We booked a late afternoon preview slot for this exhibition months ago, when it was first announced.
We love Winnie-The-Pooh; we don’t love swarms of children. Simples.
We got to see this charming little exhibition in ideal (for us) circumstances. Enough people around for it to have atmosphere but a quiet slot mid-to-late afternoon, just ahead of any members who might bring their children after school.
Reviews and stuff (at the time of writing just previews) can be found through this search term – click here.
We took several photos – if you want to see more than just the few on show in this piece, either click here or the photo below:
The show is an interactive experience, but in a very analogue way – with a staircase to sit halfway up, a slide, an hexagonal spinning name generator and some drawing exercises.
No virtual reality like the Modigliani across the water, nor even any computerised games. Pooh sticks was thus, in my opinion, under-served. One senior lady member wondered out loud whether any children had been involved in the curating of this exhibition. I thought it a good question and guessed that the answer is no.
Still, the exhibition was beautifully designed – Janie thought it one of the most stylish she can ever remember – with lots of hoardings in the style of E. H. Shepard drawings emblazoned with well chosen chunks of A.A. Milne’s wonderfully crafted words and some sound effects, such as bees in the vicinity of the story about Pooh searching for honey. The simplicity, I guess, is a large part of the show’s charm.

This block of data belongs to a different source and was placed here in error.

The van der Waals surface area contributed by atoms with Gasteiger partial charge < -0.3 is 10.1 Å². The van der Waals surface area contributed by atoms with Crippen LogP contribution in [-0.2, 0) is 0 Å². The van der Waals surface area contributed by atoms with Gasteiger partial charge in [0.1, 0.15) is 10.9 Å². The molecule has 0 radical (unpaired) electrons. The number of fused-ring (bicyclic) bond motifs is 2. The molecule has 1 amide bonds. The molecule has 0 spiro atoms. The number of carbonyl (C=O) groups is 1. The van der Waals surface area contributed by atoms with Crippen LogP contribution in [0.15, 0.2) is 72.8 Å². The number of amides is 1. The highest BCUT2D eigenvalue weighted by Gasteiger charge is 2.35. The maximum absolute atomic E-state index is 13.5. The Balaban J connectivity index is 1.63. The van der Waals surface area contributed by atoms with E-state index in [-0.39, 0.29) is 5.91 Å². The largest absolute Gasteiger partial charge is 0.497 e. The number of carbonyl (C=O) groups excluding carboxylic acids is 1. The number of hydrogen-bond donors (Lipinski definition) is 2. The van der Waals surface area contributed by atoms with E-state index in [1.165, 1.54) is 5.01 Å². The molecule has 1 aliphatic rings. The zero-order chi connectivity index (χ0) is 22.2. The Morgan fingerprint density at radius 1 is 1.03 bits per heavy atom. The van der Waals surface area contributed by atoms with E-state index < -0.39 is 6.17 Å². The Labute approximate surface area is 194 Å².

I got to visit the North Pole. Janie, of course, now five weeks into her pole dancing hobby, found Pooh’s pole a little tame for her taste…
…yet Janie was surprisingly timid at the idea of trying out the slide, which she did attempt, eventually, rather gingerly in my view:
We had lots of fun at this exhibition and did learn quite a lot about the wider context of the works from the exhibits.
Afterwards, we tried out the new members’ room for refreshments and very much enjoyed it. A much larger, airier space than the previous room, which was rather pokey and “uti” for the V&A. The friendly staff and tempting menu come into their own in this improved facility.
As for the Pooh show, the V&A shop will no doubt do lots of business with some excellent books about the wider context and also some beautiful editions of the Milne/Shepard Pooh books themselves. But we resolved instead to stop off at the flat and pick up my tatty Methuen paperback Poohs for the weekend – by gosh they are dog-eared and falling apart but they are mine:
After dinner, little Daisy dropped off to sleep while I was reading her some of the poems. Bless.